The debate over a limited set of circumstances in which abortion could be legal is causing divisions among Republican lawmakers in some states. The spark is the U.S. Supreme Court decision rejecting a right to abortion and returning the issue to states to determine. In Wisconsin, GOP state lawmakers are at odds over whether to reinforce an exception for a mother’s life and add protections for instances involving rape and incest. In Indiana, Republicans passed a near-total ban on abortion, with exceptions for rape and incest included after some Republicans joined with all Democrats. Some experts say the inconsistency among Republicans underscores the new debate within the GOP.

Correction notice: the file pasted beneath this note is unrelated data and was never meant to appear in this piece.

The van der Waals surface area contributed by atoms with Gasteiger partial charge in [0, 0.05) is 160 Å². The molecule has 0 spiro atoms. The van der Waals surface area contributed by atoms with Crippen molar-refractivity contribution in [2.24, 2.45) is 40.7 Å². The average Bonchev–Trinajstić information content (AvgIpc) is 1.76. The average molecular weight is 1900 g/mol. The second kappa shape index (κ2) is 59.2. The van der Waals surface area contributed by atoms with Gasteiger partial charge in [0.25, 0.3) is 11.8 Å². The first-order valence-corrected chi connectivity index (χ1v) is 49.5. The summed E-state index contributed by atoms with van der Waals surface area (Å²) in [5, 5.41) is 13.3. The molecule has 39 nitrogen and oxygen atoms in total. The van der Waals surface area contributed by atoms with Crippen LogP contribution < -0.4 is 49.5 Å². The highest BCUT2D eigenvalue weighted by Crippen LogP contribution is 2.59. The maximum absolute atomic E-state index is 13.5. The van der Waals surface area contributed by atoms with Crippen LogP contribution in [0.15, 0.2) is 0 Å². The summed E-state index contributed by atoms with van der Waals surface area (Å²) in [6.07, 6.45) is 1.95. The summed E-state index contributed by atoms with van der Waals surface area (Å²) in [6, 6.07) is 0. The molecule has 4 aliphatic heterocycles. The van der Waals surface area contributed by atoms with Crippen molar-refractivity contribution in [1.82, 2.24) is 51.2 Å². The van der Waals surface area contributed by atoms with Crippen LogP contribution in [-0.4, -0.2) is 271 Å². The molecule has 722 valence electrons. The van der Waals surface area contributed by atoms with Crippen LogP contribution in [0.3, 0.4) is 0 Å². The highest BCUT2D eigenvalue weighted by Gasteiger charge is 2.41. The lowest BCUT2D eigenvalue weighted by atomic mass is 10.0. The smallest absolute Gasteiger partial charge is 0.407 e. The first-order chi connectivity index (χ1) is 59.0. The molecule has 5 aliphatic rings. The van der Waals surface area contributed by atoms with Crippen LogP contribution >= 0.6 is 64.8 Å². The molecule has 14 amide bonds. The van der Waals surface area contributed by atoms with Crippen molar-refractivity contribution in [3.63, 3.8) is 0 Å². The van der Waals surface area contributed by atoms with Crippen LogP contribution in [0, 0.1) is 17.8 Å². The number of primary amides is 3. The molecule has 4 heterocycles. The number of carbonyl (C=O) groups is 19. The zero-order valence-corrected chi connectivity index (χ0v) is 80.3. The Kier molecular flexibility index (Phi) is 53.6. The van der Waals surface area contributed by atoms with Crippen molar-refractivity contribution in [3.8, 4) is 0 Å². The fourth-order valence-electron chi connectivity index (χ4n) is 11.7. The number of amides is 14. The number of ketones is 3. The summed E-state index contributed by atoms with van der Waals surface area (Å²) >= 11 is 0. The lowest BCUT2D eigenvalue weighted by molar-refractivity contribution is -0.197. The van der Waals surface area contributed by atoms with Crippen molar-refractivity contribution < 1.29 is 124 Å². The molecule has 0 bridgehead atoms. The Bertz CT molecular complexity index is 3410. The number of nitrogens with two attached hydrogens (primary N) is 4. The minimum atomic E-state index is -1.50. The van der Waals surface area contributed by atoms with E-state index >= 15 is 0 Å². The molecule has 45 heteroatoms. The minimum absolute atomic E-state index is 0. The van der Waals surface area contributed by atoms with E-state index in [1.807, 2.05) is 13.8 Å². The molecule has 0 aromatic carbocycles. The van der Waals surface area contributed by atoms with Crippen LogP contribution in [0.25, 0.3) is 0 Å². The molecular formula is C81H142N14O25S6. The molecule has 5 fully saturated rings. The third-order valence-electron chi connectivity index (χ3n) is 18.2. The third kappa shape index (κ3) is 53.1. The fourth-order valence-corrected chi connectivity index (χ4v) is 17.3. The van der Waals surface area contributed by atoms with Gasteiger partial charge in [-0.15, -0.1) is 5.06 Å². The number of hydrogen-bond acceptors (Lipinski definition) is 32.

Rudy Giuliani says he has “satisfied his obligation” after facing hours of questioning Wednesday before a special grand jury in Atlanta. His appearance was part an investigation into attempts by former President Donald Trump and others to overturn his 2020 election defeat in Georgia. In an interview with The Associated Press, Giuliani said Fulton County District Attorney Fani Willis ended his appearance by saying he had “satisfied his obligation under the subpoena.” Giuliani didn’t provide any additional details about his appearance or testimony, including the type of questions he was asked. He spoke to the AP upon his return to New York’s John F. Kennedy International Airport.